The best cheap eats in Little Italy and Nolita

Where can you get the best cheap eats in the area? Bypass the tourist traps and head for one of these wallet-friendly spots.

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Parm

Parm Photograph: Lizz Kuehl


Of course, Little Italy is known for its traditional Italian fare, but for the best cheap eats in the area, you may want to broaden the ethnic scope. Fill up on an Asian-accented hot dog or gourmet felafel. Alternatively, grab a superior sub or a slice of pizza, or head to Chinatown.

RECOMMENDED: The best cheap eats in NYC

Asiadog

  • Price band: 1/4

The Brooklyn Flea favorite has set up permanent digs for its beloved East-meets-West hot dogs. As at their pop-up stalls, owners Melanie Campbell and Stephen Porto give classic American junk food an artisanal Asian spin at this tiny takeout shop. Toppings like kimchi, Japanese curry and Asian sesame slaw finish off beef, chicken and veggie dogs tucked into soft buns. This location's expanded menu also includes a deep-fried Korean pancake corn dog, salads and yam fries.

  1. 66 Kenmare St, (between Mott and Mulberry Sts), 10021
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Black Seed

  • Price band: 1/4

Noah Bernamoff and Matt Kliegman gave the authentic New York bagel—that hand-rolled, boiled-and-baked throwback— new life with their fledgling Nolita bakery. The small, crusty Montreal-meets-Manhattan rounds ($1.50) are excellent with just a thick schmear of house-made cream cheese, but the real fun comes in inspired combinations like lox-and-dill spread with radish and sprouts ($7), ricotta with apple and honey ($6.50), and egg salad with butter lettuce, red onions and

  1. 170 Elizabeth St, (between Kenmare and Spring Sts), 10012
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Café Gitane

  • Price band: 1/4
  • Critics choice

Lingerers are welcome at this Parisian-style café, whether they’re outside smoking and sipping lattes or inside gossiping over salmon tartare in the cool blue- and orange-painted space. The clientele is almost too hip for an activity as mundane as eating. Too bad for them. The menu is full of appealing bites, such as merguez with raisin-and-pine-nut couscous, plus affordable beer and wine.

  1. 242 Mott St, (at Prince St), 10012
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Egg Shop

  • Price band: 1/4

At Sarah Schneider and Demetri Makoulis’s cheery egg-head hang, a.m. bodega standards like the bacon-egg-and-cheese get a serious upgrade: The house B.E.C. ($10) is built with Black Forest bacon, Shelburne cheddar, tomato jam and runny yolks dripping sensuously over a bouncy panino roll. Or you can build your own breakfast sandwich ($7) with fixins like egg whites with feta and caramelized-onion aioli on a buttermilk biscuit. Still hungry? Slap a helping  of fried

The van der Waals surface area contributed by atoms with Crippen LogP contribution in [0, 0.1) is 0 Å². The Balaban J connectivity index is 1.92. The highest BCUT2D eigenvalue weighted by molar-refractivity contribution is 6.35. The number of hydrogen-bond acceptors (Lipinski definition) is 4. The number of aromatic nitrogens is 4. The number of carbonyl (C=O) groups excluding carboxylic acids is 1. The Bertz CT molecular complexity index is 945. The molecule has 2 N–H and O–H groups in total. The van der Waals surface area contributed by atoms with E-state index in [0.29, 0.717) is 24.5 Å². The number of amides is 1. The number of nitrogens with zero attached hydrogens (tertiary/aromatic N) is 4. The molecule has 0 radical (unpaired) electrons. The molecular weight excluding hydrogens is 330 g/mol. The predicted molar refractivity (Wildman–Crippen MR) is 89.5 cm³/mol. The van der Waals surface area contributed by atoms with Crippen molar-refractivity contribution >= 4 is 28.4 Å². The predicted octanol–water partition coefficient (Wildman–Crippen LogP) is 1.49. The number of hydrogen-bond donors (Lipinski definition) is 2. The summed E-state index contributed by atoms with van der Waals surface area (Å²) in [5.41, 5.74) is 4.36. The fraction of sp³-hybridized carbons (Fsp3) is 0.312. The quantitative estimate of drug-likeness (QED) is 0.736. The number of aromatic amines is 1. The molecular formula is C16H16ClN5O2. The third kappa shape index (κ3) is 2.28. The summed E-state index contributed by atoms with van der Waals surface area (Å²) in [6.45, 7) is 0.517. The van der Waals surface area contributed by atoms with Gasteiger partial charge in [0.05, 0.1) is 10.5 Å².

1. 151 Elizabeth St, (between Broome and Kenmare Sts), 10012
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Parm

  • Rated as: 4/5
  • Price band: 1/4
  • Critics choice

Rich Torrisi and Mario Carbone started small with their first project together, a sandwich shop that opened in 2009, serving hoagies by day and tasting menus by night. But Torrisi Italian Specialties, that low-key debut, blew up in a flash, its inventive riffs on Italian-American classics catapulting the young chefs onto the national stage. Soon there were glossy magazine profiles, restaurant awards and long lines out the door. It wasn’t long before they outgrew their very

  1. 248 Mulberry St, (between Prince and Spring Sts)
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Prosperity Dumpling

  • Price band: 1/4
  • Critics choice

The dumpling rivalry between Chinatown’s Prosperity and one-street-over Vanessa’s has been at a Yankees–Red Sox pitch for years, but there’s one clear department where Prosperity rules: price. While Vanessa’s has inflated  to $1.25 for four dumplings, good ol’ Prosperity has kept its reliably plump, pan-fried pouches set at a measly dollar. Beyond those pork-and-chive–filled wrappers, find other for-a-buck bites including light, spongy sesame pancakes and

  1. 46 Eldridge St, (between Canal and Hester Sts)
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Taïm Nolita

  • Price band: 1/4

Chef Einat Admony and her husband, Stefan Nafziger, bring their wildly popular falafel to Nolita with this 17-seat outpost. The chickpea fritters come in three flavors: green (parsley and cilantro), red (roasted red peppers) and spicy harissa. New plates include a seasonally changing salad (such as chopped kale mixed with crispy shallots, pears and roasted almonds), plus fruit smoothies with dates, ginger and coconut milk. Pick up one of the house-made products, like spicy

  1. 45 Spring St, (at Mulberry St), 10012
More info


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